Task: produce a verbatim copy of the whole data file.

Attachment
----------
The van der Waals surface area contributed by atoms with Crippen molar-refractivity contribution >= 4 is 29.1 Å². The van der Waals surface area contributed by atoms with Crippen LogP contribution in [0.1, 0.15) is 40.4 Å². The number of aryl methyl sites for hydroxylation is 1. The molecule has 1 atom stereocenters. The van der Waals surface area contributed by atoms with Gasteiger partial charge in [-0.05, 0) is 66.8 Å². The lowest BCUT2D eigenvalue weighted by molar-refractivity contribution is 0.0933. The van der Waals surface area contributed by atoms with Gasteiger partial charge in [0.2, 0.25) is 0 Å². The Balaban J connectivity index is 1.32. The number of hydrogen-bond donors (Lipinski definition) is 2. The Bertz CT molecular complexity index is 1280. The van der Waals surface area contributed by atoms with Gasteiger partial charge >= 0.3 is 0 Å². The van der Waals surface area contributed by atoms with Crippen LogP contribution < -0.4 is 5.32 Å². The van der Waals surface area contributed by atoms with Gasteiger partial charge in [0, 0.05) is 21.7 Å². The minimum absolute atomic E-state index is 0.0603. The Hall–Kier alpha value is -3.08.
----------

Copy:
The van der Waals surface area contributed by atoms with Crippen molar-refractivity contribution >= 4 is 29.1 Å². The van der Waals surface area contributed by atoms with Crippen LogP contribution in [0.1, 0.15) is 40.4 Å². The number of aryl methyl sites for hydroxylation is 1. The molecule has 1 atom stereocenters. The van der Waals surface area contributed by atoms with Gasteiger partial charge in [-0.05, 0) is 66.8 Å². The lowest BCUT2D eigenvalue weighted by molar-refractivity contribution is 0.0933. The van der Waals surface area contributed by atoms with Gasteiger partial charge in [0.2, 0.25) is 0 Å². The Balaban J connectivity index is 1.32. The number of hydrogen-bond donors (Lipinski definition) is 2. The Bertz CT molecular complexity index is 1280. The van der Waals surface area contributed by atoms with Gasteiger partial charge >= 0.3 is 0 Å². The van der Waals surface area contributed by atoms with Crippen LogP contribution < -0.4 is 5.32 Å². The van der Waals surface area contributed by atoms with Gasteiger partial charge in [0, 0.05) is 21.7 Å². The minimum absolute atomic E-state index is 0.0603. The Hall–Kier alpha value is -3.08.